Previous studies with a number of senescence-associated secretory phenotypes suggested that cell senescence correlates strongly with the pathogenesis of POP (11,16,23,28). In dermal fibroblasts, an in vivo experiment has confirmed the increased secretion of the cysteine-rich angiogenic inducer protein 61, also known as cellular communication network factor 1 (CCN1) (37). CCN1 is a matrix protein that stimulates the secretion of proinflammatory cytokines and MMPs. They also induce fibroblast senescence to limit tissue fibrosis during wound healing (38). A previous study also reported elevated CCN1 expression in elderly patients with POP, with a greater extent of fibroblast and collagen loss, suggesting that general fibroblast senescence results in the loss of structural support (Huang et al, unpublished data).

Imbalanced proteostasis in fibroblasts of pelvic tissues

Impaired protein synthesis and dysregulation of protein volume have demonstrated a close correlation with diseases associated with aging such as POP (39). Proteins are regulated by a sequenced mechanism to preserve stability and functionality, in a process known as proteostasis. Proteostasis encompasses mechanisms that preserve the stability of correctly folded proteins (40), where proteolytic systems remove damaged proteins (4143). The unstable proteolytic systems during cellular senescence results in the decline of the proteasome (44).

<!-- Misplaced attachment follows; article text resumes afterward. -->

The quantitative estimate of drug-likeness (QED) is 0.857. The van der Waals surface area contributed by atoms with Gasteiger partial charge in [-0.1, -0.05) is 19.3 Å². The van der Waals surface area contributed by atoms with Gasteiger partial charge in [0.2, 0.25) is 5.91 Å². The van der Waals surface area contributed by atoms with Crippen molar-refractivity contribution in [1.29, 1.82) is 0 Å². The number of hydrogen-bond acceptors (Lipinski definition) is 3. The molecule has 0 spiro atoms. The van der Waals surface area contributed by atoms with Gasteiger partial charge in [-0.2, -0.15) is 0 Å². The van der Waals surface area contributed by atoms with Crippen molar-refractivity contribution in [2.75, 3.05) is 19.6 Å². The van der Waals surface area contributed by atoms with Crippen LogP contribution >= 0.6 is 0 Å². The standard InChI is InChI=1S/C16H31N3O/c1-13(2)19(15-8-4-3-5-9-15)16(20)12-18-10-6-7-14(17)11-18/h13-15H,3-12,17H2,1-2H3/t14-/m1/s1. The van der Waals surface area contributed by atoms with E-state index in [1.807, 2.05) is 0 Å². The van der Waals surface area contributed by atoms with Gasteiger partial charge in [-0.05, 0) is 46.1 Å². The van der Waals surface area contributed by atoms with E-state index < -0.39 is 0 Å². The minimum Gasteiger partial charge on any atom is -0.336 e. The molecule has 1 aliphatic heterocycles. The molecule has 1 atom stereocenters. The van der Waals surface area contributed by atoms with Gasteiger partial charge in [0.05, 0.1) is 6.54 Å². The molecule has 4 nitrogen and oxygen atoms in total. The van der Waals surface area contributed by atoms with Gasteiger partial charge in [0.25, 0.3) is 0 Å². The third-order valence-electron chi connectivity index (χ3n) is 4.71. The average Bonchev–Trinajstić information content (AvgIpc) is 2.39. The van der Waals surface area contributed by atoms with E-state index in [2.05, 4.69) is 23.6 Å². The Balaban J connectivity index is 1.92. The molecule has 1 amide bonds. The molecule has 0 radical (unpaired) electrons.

Imbalanced proteostasis in elderly patients with POP presents as marked reductions in estrogen, leading to lower levels of mature enzymes, including the lysyl oxidase family of enzymes, a disintegrin and metalloproteinase with thrombospondin motifs and bone morphogenetic protein-1 (BMP1) (45,46). Estrogen treatment on post-menopausal patients with POP resulted in the enhanced expression of collagens and elastin through regulation of the BMP1 and MMP/TIMP complexes to improve the wound healing process, in turn leading to the preservation of fibroblasts and supportive collagens (47). MMP-1, MMP-2 and MMP-3 showed a reduction in expression along with an increase in TIMP1/4 expression after estrogen treatment in elderly patients with POP (47). Observations from local estrogen therapy indicates the essential role of proteostasis during senescence within the pelvic tissue environment, including the balance between BMP1, MMP/TIMP and procollagen/collagen. In this regard, estrogen serves to balance the protein levels, limit undesirable ECM degradation and to strengthen the vaginal ECM supporting structures.

Muscle dysfunction is also one of the causes of organ prolapse in the pelvis (6). In a similar manner, heat-shock protein 72 (hsp72) induced the intrinsic preservation of muscle function and postponed the development of dystrophic muscle changes. Hsp72 is highly expressed in patients with POP together with other molecules, where they ensure the correct folding of newly generated proteins, especially collagen and actin, in addition to the refolding of damaged proteins to maintain the force of pelvic tissues (48). Dysfunctional proteins accumulate in muscle cells as the Hsp family of proteins, autophagy-lysosome and ubiquitin-proteasome systems decline with aging, resulting in muscle dysfunction (49).

Obstacles and outlook